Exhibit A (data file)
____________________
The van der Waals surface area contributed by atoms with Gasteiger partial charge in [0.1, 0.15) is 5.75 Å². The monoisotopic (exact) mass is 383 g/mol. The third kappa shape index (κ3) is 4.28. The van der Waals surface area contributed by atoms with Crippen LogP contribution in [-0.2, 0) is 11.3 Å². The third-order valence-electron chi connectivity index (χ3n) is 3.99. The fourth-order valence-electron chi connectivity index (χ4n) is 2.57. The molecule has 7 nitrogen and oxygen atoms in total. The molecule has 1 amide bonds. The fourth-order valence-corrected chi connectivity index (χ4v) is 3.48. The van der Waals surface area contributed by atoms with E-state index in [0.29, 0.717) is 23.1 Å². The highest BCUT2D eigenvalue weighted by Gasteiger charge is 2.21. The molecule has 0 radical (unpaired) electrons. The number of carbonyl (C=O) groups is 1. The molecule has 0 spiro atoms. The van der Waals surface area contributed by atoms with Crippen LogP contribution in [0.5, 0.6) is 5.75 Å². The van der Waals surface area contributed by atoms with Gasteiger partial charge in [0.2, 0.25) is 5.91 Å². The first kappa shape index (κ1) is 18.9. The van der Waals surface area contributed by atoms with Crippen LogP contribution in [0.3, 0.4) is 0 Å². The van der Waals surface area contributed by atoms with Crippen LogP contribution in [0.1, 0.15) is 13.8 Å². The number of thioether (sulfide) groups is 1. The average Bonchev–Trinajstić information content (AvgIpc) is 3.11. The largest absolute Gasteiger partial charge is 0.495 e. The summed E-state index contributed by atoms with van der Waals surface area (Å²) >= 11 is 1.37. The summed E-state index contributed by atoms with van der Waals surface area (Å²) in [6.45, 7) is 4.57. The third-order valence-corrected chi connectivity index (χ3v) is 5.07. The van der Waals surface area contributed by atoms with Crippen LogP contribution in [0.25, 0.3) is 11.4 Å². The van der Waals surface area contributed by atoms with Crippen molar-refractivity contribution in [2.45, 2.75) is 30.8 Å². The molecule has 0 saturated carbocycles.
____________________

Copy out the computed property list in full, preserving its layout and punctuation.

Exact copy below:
The van der Waals surface area contributed by atoms with Gasteiger partial charge in [0.1, 0.15) is 5.75 Å². The monoisotopic (exact) mass is 383 g/mol. The third kappa shape index (κ3) is 4.28. The van der Waals surface area contributed by atoms with Crippen LogP contribution in [-0.2, 0) is 11.3 Å². The third-order valence-electron chi connectivity index (χ3n) is 3.99. The fourth-order valence-electron chi connectivity index (χ4n) is 2.57. The molecule has 7 nitrogen and oxygen atoms in total. The molecule has 1 amide bonds. The fourth-order valence-corrected chi connectivity index (χ4v) is 3.48. The van der Waals surface area contributed by atoms with E-state index in [0.29, 0.717) is 23.1 Å². The highest BCUT2D eigenvalue weighted by Gasteiger charge is 2.21. The molecule has 0 radical (unpaired) electrons. The number of carbonyl (C=O) groups is 1. The molecule has 0 spiro atoms. The van der Waals surface area contributed by atoms with Crippen LogP contribution in [0.5, 0.6) is 5.75 Å². The van der Waals surface area contributed by atoms with Gasteiger partial charge in [0.2, 0.25) is 5.91 Å². The first kappa shape index (κ1) is 18.9. The van der Waals surface area contributed by atoms with Crippen LogP contribution in [0.3, 0.4) is 0 Å². The van der Waals surface area contributed by atoms with Crippen LogP contribution in [0.1, 0.15) is 13.8 Å². The number of thioether (sulfide) groups is 1. The average Bonchev–Trinajstić information content (AvgIpc) is 3.11. The largest absolute Gasteiger partial charge is 0.495 e. The summed E-state index contributed by atoms with van der Waals surface area (Å²) >= 11 is 1.37. The summed E-state index contributed by atoms with van der Waals surface area (Å²) in [6.45, 7) is 4.57. The third-order valence-corrected chi connectivity index (χ3v) is 5.07. The van der Waals surface area contributed by atoms with Crippen LogP contribution in [0.25, 0.3) is 11.4 Å². The van der Waals surface area contributed by atoms with Crippen molar-refractivity contribution in [2.45, 2.75) is 30.8 Å². The molecule has 0 saturated carbocycles.